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What are the Differences between ASP.NET 3.5 and ASP.NET 4.0 | What are new features in 4.0

Oct 16, 2011

Here I will explain about differences between 3.5 and 4.0. 


In previous post I explained differences between 1.0 and 2.0 and in another post I explained differences between 2.0 and 3.5 . Now I will explain about differences between 3.5 and 4.0.

Check below table for 3.5 Features

Feature 3.5
New Features 3.5 includes the following new features
       1) Listview Control
       2) DataPager Control
       3) Nested Master Pages
       4) Linq DataSource
Multi Targeting 3.5 supports multi –targeting What is multi – targeting? Check below description
Ajax Support
In 3.5, Ajax is integrated in .NET framework, thereby making the process of building intuitive cool user interfaces easier
Silverlight Support
It support for silverlight
JavaScript Debugging
It support for JavaScript debugging
LINQ Support
It supports LINQ

Check below details for 4.0 Features

In 4.0 many new features has included in the .NET Framework 4 in visual studio 2010.

Web.config File Refactoring

The Web.config file that contains the configuration for a Web application has grown considerably over the past few releases of the .NET Framework as new features have been added, such as Ajax, routing, and integration with IIS 7. This has made it harder to configure or start new Web applications without a tool like Visual Studio. In .the NET Framework 4, the major configuration elements have been moved to the machine.config file, and applications now inherit these settings. This allows the Web.config file in ASP.NET 4 applications either to be empty or to contain just the following lines, which specify for Visual Studio what version of the framework the application is targeting:

<?xml version="1.0"?>
<compilation targetFramework="4.0" />
Extensible Output Caching 
ASP.NET 4 adds an extensibility point to output caching that enables you to configure one or more custom output-cache providers. Output-cache providers can use any storage mechanism to persist HTML content. This makes it possible to create custom output-cache providers for diverse persistence mechanisms, which can include local or remote disks, cloud storage, and distributed cache engines.

Permanently Redirecting a Page

ASP.NET 4 adds a new RedirectPermanent helper method that makes it easy to issue HTTP 301 Moved Permanently responses, as in the following example:
Search engines and other user agents that recognize permanent redirects will store the new URL 
that is associated with the content, which eliminates the unnecessary round trip made by the 
browser for temporary redirects.

Shrinking Session State

ASP.NET 4 introduces a new compression option for both kinds of out-of-process session-state providers. When the compressionEnabled configuration option shown in the following example is set to true, ASP.NET will compress (and decompress) serialized session state by using the .NET Framework System.IO.Compression.GZipStream class.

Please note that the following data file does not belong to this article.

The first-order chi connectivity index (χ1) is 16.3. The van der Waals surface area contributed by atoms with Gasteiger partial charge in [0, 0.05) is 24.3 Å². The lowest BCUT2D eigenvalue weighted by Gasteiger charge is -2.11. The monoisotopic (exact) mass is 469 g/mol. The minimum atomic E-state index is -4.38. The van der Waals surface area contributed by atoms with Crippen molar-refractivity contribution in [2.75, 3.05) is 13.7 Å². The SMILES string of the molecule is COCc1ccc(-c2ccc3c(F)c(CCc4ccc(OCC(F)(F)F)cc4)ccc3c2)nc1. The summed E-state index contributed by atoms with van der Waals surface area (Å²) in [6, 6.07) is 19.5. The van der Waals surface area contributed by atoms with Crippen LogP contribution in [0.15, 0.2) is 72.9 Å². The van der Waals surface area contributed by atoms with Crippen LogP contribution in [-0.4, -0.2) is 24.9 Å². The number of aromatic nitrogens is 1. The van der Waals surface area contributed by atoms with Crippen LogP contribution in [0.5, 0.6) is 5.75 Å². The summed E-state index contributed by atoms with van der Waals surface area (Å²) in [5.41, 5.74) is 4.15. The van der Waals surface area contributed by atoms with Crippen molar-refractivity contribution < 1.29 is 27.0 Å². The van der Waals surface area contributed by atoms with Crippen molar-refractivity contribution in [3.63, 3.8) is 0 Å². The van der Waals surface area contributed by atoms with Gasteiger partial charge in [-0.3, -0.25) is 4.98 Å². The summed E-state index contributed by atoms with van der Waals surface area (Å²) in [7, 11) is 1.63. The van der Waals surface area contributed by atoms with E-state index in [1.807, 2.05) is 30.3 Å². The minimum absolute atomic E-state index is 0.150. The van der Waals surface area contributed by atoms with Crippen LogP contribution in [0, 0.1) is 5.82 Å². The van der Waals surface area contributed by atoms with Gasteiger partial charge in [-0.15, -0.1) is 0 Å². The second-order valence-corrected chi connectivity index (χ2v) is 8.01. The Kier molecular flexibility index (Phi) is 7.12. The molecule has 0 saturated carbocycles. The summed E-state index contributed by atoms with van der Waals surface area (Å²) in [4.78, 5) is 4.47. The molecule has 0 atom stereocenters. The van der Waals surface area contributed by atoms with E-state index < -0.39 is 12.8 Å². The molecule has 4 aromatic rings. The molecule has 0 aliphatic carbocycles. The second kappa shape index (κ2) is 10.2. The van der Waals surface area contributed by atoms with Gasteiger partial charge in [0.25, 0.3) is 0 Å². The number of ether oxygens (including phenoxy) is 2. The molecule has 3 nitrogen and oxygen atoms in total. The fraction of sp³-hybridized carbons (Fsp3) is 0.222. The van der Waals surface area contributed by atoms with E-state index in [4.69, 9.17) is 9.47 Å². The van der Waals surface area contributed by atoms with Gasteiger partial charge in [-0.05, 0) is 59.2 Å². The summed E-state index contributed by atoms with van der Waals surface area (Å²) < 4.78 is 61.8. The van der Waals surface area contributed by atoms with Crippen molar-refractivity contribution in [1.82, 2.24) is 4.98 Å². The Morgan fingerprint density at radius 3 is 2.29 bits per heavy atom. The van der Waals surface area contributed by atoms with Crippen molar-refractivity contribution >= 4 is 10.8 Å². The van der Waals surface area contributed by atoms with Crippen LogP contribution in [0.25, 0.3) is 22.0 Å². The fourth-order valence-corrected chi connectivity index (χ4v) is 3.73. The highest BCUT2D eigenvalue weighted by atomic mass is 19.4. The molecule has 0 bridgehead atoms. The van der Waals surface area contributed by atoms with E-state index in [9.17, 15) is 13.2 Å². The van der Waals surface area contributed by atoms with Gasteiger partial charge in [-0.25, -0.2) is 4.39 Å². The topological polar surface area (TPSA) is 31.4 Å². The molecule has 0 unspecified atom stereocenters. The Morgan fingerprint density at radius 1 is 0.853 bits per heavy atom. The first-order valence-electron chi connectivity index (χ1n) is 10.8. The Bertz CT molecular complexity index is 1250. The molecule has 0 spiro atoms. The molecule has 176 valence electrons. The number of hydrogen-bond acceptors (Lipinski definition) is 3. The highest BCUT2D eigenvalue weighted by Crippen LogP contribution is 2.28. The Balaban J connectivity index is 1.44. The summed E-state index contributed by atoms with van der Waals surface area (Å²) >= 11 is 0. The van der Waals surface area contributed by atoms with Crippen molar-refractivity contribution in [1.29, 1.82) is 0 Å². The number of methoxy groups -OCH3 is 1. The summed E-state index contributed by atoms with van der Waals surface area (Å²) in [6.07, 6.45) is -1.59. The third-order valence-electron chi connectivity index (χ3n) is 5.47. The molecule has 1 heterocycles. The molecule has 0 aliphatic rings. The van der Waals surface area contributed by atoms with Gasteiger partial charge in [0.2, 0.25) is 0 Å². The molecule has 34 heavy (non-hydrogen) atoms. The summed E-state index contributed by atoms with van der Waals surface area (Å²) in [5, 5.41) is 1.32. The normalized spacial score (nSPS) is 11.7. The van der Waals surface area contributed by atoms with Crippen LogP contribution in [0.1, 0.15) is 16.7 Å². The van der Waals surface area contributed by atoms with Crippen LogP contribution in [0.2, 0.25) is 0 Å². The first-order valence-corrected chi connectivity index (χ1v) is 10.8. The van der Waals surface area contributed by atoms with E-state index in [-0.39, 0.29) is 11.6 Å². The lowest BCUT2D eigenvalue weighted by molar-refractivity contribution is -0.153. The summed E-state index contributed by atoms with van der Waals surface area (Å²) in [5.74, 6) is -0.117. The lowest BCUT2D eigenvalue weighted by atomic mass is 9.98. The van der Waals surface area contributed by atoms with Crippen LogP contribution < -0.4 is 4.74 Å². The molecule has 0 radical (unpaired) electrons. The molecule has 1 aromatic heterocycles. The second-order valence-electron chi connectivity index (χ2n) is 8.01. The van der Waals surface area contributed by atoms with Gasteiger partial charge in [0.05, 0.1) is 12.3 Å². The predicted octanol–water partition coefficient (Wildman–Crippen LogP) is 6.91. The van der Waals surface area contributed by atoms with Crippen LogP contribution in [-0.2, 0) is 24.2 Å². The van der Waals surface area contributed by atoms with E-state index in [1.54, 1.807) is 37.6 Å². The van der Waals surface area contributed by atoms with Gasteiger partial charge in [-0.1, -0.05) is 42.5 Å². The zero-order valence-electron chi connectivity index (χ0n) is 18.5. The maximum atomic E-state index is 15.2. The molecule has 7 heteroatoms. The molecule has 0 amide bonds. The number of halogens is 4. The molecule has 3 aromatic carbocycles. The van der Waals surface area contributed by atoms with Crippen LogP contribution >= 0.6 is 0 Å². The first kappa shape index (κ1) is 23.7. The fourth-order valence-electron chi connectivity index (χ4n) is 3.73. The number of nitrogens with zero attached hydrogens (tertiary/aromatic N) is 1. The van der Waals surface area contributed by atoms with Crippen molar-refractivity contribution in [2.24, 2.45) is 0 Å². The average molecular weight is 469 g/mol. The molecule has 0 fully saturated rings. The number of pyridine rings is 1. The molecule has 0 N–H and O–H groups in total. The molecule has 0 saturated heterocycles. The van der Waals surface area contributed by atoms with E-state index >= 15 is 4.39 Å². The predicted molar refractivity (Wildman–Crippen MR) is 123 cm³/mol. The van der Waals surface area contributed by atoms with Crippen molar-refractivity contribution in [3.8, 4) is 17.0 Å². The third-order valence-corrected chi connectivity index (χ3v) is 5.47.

<sessionState mode="SqlServer" sqlConnectionString="data source=dbserver;Initial Catalog=aspnetstate" allowCustomSqlDatabase="true" compressionEnabled="true"/>

Multi-Targeting 4 also supports Multi Targeting check this post for multi- targeting

jQuery Included with Web Forms and MVC

The Visual Studio templates for both Web Forms and MVC include the open-source jQuery library. When you create a new website or project, a Scripts folder containing the following 3 files is created:
  • jQuery-1.4.1.js – The human-readable, unminified version of the jQuery library.
  • jQuery-14.1.min.js – The minified version of the jQuery library.
  • jQuery-1.4.1-vsdoc.js – The Intellisense documentation file for the jQuery library.
Include the unminified version of jQuery while developing an application. Include the minified version of jQuery for production applications. 

For example, the following Web Forms page illustrates how you can use jQuery to change the background color of ASP.NET TextBox controls to yellow when they have focus. 

<html xmlns="">
<head id="Head1" runat="server">
<title>Show jQuery</title>
<form id="form1" runat="server">
<asp:TextBox ID="txtFirstName" runat="server" />
<br />
<asp:TextBox ID="txtLastName" runat="server" />
<script src="Scripts/jquery-1.4.1.js" type="text/javascript"></script>
<script type="text/javascript">
$("input").focus( function() { $(this).css("background-color", "yellow"); });

Content Delivery Network Support

The Microsoft Ajax Content Delivery Network (CDN) enables you to easily add ASP.NET Ajax and jQuery scripts to your Web applications. For example, you can start using the jQuery library simply by adding a <script> tag to your page that points to like this:
<script src="" type="text/javascript"></script>

ScriptManager Explicit Scripts

In the past, if you used the ASP.NET ScriptManger then you were required to load the entire monolithic ASP.NET Ajax Library. By taking advantage of the new ScriptManager.AjaxFrameworkMode property, you can control exactly which components of the ASP.NET Ajax Library are loaded and load only the components of the ASP.NET Ajax Library that you need.